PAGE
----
October 5, 2012

Who brakes best in Formula 1, Brembo tells

Tiny holes, about a thousand, on brake disks Brembo produces for Ferrari

Autosprint magazine is such a fantastic resource, it's been around since 1961 and always has precious insights and an alternative points of view.  On our must read list along with Autosport and Racecar Engineering.

I this week's issue there is a fascinating interview with Mauro Piccoli, chief of Brembo's racing department which we'll translate for you.

Autosprint: Brakes these days give so few problems that they can almost be taken for granted, true or false?

Mauro Piccoli: They are so reliable because of the amount of work done in simulation in order to arrive at the track with components that behave as predicted. In recent years, friction materials have changed a lot. We now have types of carbon which reduce wear tremendously, even in extreme conditions (In Singapore disks only wore an average of 1 mm for the whole race). Component design has changed a lot also because it's dictated not just by performance requirements but by aerodynamic requirement.

AS: Can you expand on that?

MP: Work on air flow started with the famous "wheel covers" which were banned. Later, work was done to try and re-create the same effect without them. The other important aspect is how to manage brake temperature as a way to get tires to temperature as fast as possible.

Toro Rosso have tested a new front suspension with the caliper in different position. A vertical position allows a better weight/rigidity ratio while a bottom mount lowers the CG but also increases the vibration on the rotor. (illustration Piola/Autosprint)

AS: How does your interaction with the teams work?

MP: We have s "idea sets" to work on during the season. There is the aspect of weight vs rigidity and there are aspects involving fluid dynamics studies which Brembo can conduct in its facilities. We integrate with the team's techs to make sure all that is built around our disks and calipers allows them to work in the best possible way.

AS: Today we are seeing much work done on cooling vane holes

MP: It's an aspect that has taken hold since last year and is becoming more and more extreme. It requires on the one side a very deep knowledge of composite materials making it quite tricky. On the other, it's dictated by fluid dynamics, it's not enough to just dill holes in the rotors to have efficiency. We have an advanced test bed which allows us to simulate changing airflow as a function of speed, as if we were testing on a real car because for aerodynamic reasons teams want to reduce the size of cooling ducts as much as possible.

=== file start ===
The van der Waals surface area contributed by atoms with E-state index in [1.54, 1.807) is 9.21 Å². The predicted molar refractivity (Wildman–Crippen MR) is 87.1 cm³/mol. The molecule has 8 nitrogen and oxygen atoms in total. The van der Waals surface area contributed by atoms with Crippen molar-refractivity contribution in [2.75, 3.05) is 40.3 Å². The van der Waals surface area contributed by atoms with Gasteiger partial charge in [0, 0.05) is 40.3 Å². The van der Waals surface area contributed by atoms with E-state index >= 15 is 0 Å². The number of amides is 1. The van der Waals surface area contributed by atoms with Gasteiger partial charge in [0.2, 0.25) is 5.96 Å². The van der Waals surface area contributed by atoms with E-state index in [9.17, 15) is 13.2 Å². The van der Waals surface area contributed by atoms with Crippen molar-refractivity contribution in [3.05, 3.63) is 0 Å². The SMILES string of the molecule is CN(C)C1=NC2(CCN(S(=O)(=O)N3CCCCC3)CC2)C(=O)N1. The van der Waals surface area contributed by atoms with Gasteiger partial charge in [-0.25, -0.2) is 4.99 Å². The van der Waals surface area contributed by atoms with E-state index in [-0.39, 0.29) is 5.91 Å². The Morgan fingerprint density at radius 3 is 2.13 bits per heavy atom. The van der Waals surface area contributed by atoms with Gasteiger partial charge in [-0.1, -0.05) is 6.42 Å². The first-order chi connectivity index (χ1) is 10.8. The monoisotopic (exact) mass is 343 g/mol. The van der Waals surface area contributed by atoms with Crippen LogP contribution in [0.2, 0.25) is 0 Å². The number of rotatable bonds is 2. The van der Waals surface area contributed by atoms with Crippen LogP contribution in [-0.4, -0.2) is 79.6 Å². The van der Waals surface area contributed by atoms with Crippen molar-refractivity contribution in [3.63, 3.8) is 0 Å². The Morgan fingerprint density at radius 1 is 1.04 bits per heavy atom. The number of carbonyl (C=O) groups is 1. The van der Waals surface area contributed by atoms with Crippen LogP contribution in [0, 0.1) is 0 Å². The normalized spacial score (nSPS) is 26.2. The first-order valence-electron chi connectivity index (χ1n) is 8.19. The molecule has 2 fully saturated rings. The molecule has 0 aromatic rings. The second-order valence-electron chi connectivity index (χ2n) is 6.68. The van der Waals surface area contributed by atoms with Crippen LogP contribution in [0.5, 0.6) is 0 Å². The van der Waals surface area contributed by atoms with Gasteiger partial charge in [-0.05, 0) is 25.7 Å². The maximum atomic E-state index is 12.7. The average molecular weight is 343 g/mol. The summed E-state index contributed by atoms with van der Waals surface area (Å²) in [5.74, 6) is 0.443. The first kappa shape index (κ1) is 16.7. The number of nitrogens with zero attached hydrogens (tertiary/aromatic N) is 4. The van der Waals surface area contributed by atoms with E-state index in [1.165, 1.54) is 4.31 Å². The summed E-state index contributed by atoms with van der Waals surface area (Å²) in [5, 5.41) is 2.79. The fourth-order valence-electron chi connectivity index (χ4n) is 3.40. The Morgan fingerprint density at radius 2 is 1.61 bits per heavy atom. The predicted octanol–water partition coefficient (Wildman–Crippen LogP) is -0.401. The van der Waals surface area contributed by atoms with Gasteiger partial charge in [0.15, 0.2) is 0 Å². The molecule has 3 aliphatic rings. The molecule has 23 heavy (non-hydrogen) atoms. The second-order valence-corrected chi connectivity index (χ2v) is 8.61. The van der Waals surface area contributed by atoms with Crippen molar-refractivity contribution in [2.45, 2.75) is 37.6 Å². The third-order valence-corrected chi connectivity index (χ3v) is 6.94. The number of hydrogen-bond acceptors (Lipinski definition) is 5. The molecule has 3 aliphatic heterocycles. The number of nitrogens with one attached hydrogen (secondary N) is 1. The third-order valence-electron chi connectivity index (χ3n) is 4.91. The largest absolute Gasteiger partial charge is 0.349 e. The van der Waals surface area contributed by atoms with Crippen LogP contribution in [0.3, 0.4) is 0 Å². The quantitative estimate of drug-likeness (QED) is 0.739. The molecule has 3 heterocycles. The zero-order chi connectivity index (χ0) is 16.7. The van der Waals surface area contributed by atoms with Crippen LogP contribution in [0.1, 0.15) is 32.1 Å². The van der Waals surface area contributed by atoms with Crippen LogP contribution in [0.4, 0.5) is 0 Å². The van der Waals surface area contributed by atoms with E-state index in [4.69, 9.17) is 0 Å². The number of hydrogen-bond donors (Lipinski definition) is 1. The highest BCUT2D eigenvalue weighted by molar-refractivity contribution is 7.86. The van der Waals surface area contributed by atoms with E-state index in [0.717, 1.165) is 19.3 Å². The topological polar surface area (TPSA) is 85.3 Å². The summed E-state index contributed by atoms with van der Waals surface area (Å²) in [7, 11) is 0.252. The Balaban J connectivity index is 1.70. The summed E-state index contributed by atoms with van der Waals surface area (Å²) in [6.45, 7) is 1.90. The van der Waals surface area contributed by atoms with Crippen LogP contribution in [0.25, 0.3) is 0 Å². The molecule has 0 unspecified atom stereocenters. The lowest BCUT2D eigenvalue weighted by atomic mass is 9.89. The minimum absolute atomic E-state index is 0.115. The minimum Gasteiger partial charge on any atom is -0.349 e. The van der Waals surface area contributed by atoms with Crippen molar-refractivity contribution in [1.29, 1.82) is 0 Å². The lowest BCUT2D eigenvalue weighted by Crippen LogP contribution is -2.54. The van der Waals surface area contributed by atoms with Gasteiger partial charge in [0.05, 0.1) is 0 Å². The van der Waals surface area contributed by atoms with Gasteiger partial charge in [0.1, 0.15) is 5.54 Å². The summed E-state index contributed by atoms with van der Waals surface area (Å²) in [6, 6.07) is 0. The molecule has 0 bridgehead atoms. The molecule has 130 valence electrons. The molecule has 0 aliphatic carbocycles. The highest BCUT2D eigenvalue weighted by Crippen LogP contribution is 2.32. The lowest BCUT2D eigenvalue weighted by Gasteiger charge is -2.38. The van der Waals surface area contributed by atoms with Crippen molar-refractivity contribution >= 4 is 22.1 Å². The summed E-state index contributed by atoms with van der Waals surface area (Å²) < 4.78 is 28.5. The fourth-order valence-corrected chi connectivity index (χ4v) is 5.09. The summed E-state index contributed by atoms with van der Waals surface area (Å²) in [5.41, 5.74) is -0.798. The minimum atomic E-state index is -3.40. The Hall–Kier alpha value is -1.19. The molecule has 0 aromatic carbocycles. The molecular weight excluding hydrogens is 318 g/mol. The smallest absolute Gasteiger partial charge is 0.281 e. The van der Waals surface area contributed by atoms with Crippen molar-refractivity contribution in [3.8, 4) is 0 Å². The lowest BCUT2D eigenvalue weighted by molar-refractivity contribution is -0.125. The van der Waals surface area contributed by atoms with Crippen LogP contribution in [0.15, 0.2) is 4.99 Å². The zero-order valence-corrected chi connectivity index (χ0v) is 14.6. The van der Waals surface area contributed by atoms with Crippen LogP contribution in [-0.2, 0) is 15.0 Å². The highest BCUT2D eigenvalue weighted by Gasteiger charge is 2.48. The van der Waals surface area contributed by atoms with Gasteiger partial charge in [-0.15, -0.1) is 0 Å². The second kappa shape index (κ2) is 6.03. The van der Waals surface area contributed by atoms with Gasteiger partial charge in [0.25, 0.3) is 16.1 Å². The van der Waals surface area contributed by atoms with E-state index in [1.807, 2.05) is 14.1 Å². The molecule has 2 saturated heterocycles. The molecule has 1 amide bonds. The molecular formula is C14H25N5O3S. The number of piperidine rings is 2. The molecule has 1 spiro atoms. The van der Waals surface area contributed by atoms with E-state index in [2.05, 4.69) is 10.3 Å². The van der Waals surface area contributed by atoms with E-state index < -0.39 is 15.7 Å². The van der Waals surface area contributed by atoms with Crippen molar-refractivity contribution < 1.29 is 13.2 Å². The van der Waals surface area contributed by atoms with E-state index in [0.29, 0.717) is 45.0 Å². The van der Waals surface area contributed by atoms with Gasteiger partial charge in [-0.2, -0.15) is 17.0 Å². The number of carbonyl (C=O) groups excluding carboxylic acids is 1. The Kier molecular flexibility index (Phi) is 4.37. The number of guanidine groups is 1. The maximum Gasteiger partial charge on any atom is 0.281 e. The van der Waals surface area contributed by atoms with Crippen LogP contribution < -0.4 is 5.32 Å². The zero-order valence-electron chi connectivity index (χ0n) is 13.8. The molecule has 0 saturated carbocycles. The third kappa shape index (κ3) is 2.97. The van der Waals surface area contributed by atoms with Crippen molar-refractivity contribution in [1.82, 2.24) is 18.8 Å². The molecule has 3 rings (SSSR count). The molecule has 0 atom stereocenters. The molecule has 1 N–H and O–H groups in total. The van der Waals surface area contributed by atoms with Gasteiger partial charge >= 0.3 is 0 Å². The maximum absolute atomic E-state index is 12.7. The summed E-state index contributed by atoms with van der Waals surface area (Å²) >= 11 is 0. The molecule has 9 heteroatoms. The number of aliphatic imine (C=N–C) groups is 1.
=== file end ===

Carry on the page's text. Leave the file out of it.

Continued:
Kamui Kobayashi locking up

AS: How different are braking styles in F1 today?

MP: A lot depends on tires. When there were different manufacturers one had to adapt style as a function of that tire's characteristics. Now with a single manufacturer there is effectively only one way to optimize braking. There are however those who are more or less aggressive.

AS: Some examples?

MP: Hamilton has his own style, he needs to "feel" front wheel lockup. On the contrary, Button very much tries for control and modulation. He might reach the same pressure peak but also manages the bakes more in the release phase.

AS: And at Ferrari?

MP: Alonso stomps on the pedal harder and generates more pressure on the system, we are talking of a pedal pressure in the 130-140kg range (+/-285-310lbs). It's similar to figures for Lewis or Jenson but Fernando is less aggressive. He likes to use a large diameter pump with a very short pedal. Pedal travel is in the order of 30-40mm, three and a half times that of the pump. Felipe prefers to manage lower pressures but as far as corner entry, there are no great differences.

AS: Everyone left foot brakes, does that cause you any issues?

MP: In the beginning there were overlaps between brake and accelerator which caused some excess of torque. We worked on various aspects which have minimized any issues.

AS: But then you have KERS which as it charges acts as an additional brake on the rear axle, has it complicated your life?

MP: In 2009, the first year, it did and we had to redesign our systems. However, having access to materials which are consistent and stable in their behavior have allowed for not having to continually fiddle with the bias adjuster. For 2014 when KERS will be twice as powerful...we'll see!

(Via Autosprint, interview by Alberto Antonini)
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